Fracking’s risk of contamination

Brian Beck (letters, January 4) claims to present facts about wind power and fracking, facts which turn out to be myths and distortions. He questions my figure of 10 per cent of electricity being supplied by wind power. The figure varies from day to day but on some days (eg September 14) wind power provides over 10 per cent of UK electricity, a figure that will rise inevitably over time as more wind farms come on-stream.

Wind turbines will generate electricity from wind speeds as low as 7mph, not the 15mph that Mr Beck quotes, but are sited in areas that normally produce wind speeds of 15mph or more regularly, so as to ensure the maximum amount of electricity is generated.

Yes, wind power is intermittent, but this is not a problem for those in charge of the national grid, especially as the intermittency is predictable (weather forecasts are useful here) and indeed a widely distributed system of wind farms helps give the grid operators flexibility and much needed extra capacity, plus it provides a ready availability of back-up power when nuclear plants and traditional fossil fuel plants, including gas powered ones, go offline because of accidents or maintenance. Wind power goes straight into the national grid, therefore storage is not necessary and Mr Beck’s figure of 90 per cent back-up needed for wind power is simply ridiculous.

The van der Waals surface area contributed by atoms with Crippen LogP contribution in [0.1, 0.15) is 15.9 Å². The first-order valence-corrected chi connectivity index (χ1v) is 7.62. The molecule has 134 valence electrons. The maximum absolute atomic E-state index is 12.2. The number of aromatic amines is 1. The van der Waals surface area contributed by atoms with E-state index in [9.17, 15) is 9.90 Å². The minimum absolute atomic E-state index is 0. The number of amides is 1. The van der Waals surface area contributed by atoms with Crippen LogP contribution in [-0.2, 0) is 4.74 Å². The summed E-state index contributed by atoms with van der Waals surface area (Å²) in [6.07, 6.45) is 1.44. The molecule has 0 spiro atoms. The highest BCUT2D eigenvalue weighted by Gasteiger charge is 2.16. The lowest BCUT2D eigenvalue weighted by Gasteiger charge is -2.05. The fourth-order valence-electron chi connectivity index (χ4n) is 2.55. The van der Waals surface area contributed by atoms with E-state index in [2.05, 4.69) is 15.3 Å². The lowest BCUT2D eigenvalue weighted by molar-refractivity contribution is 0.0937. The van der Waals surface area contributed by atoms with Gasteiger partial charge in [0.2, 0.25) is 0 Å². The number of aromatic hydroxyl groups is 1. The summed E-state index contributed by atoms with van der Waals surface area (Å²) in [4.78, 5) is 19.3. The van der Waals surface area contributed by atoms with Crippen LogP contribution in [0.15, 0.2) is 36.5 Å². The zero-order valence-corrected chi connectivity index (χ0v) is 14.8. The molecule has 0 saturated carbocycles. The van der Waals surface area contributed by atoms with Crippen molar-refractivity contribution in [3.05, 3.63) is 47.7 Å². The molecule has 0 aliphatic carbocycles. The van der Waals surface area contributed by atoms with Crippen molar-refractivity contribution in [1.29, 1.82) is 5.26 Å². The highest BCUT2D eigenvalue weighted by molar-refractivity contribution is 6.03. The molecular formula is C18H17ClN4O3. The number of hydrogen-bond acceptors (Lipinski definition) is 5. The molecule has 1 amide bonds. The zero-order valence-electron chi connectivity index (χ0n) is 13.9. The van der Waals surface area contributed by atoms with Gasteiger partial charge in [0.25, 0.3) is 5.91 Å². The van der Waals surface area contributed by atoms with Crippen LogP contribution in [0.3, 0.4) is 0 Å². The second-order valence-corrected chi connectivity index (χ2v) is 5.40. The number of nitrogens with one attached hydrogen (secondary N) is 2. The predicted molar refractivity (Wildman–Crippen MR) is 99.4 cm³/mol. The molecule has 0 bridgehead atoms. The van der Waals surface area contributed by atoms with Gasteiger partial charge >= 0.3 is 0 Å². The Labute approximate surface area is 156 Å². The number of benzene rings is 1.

Yes, wind power gets subsidised but so does every single method of energy generation. Fossil fuels receive more than six times the subsidies of renewables, despite the fact that we need to phase out fossil fuels to reduce the risk of catastrophic climate change.

As for fracking, Mr Beck fails to mention the 4 to 10 million gallons of water needed to frack each well just once and each well may be fracked 6 to 20 times. Thousands of wells would have to be drilled in the UK as each well would only last a couple of years at most.

Before and after drilling, thousands of truck and lorry trips would be needed to bring water and toxic chemicals in and take gas and toxic waste water out, adding to road congestion and pollution.

Any accidents or drilling failures would immediately risk severe contamination of local air, water, and soils - something that has already happened many times in the USA. Do we really want that?

Andrew Durling

Pevensey